August 17, 2011 • Energy Efficiency, Sustainability, Travel & Leisure

Happy “low carbon” summer holidays!

by Sara Hoefkens

About two weeks ago, as I was sipping from a cocktail on a white-pebbled beach in a Greek bay with crystal blue clear water, I started thinking about the enormous amount of energy that is used every year in making people’s summer holidays happen. Holidays account for a surprising amount of the energy we use each year, with flights, driving, hotel stays and added extras like boat trips all contributing to our carbon footprint.

Everybody will admit to be interested in using less energy, but you might think twice when it comes to compromising on your holiday. Despite wanting to be green, it’s tough to sacrifice your time in the sun.

With summer holiday season in Europe in full swing, I thought it to be a good idea to provide all those vacationers – and all those last-minute bookers who have grown tired of the cold and rainy summer that is pestering the majority of Western Europe! – with some good advice for a low-carbon and energy-efficient summer. There are all sorts of ways to lower your energy impact without spoiling your plans, and you might even find some ideas for a really fun, unusual holiday. From little things like choosing an energy-conscious hotel all the way up to opting for an eco-friendly local holiday, here are my suggestions for a low-carbon summer:

First of all, some handy energy management tips at home whilst you flee to warmer climates to get that nice suntan and reload your batteries:

  • Switch off all unnecessary electrical equipment. It may seem obvious, but some people do forget to switch off their electronic equipment at the wall and to turn off their heating and hot water when they go away. Also, unplug your TV, computer and game console at the wall — this also reduces the risk of fire. (Did you know that a PC monitor left on for one night wastes enough energy to laser print 800 copies or to microwave six dinners!?)
  • Turn down your central heating to the lowest reasonable level. Turning down your central heating by 1°C can save 0.5 to 1.0 tonnes of CO2 per year.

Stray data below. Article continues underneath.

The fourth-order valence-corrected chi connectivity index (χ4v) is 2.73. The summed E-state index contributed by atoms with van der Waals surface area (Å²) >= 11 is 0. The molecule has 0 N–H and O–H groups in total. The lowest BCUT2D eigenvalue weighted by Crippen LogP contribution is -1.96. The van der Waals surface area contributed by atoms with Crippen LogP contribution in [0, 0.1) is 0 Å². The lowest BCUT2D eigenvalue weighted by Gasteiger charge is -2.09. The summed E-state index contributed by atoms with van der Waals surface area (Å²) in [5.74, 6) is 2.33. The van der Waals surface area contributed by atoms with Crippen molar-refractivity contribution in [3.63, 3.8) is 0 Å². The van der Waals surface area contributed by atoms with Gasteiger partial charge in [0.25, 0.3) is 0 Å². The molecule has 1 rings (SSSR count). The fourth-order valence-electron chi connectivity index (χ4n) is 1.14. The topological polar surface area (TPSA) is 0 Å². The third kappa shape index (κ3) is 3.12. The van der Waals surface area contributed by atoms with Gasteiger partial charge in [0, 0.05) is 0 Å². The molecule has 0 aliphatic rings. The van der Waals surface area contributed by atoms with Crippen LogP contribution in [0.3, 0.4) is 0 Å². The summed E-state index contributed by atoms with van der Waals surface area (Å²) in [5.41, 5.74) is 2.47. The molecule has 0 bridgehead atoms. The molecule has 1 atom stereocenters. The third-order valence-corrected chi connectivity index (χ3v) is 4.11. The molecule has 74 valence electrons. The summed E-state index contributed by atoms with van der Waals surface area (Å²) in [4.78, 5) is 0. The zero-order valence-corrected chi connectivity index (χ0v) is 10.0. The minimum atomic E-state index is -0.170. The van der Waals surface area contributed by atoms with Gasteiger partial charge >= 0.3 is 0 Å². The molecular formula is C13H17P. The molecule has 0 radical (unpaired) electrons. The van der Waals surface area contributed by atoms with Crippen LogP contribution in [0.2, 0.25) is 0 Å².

• Don’t leave any small window open for ventilation. A window left open overnight will waste energy equivalent to driving a small car over 35 miles.
  • Recycle your holiday brochures when you’ve finished with them
  • Travel light. Don’t pack the kitchen sink. The more you stuff into your suitcases the more fuel it’ll take to get them to your destination. You’re on holiday, so you don’t need every item in your wardrobe. And instead of bringing back heavy souvenirs, invest some time in taking fabulous photos of your trip instead.

Secondly, some carbon-friendly advice for when you finally set off on your journey:

  • For short journeys of a few hundred kilometres, use rail or coach where possible. For such travel, driving is also reasonable if you are carrying a full passenger load and your car is relatively fuel-efficient.
  • Use public transport to reach the rail station or airport.
  • Fly the friendliest way you can. Takeoff and landing contribute the most to the carbon footprint of a flight, so it’s better to opt for a long break using air travel once a year rather than several short getaways. And if you’re flying long distance, try to minimize the number of stopovers.
  • Pick your hotel with care. You care about energy consumption at home, so why should your home-away-from-home be different? A hotel with air conditioning, floodlit pools and TVs in every room can be a real energy guzzler. Pick one that’s at least trying to reduce its environmental impact. When you consider booking, read about the hotel’s environmental policy.

On an overall positive note, I think it is great to see that the tourism industry is responding to the growing environmental conscience of tourists by stepping up its efforts toward eco-friendlier, more energy-efficient holiday packages.

Large players in this industry (such as international hotel chains, railway companies, airlines and airline service providers) have considerable risk exposure to the price volatility and rapidly changing environmental regulations in international energy markets. Summit’s team of energy management and sustainability experts is perfectly equipped to help mitigate this risk and manage change. By developing and implementing a tailored risk and sustainability strategy, Summit is the energy management partner of the “green holiday makers” of this world.

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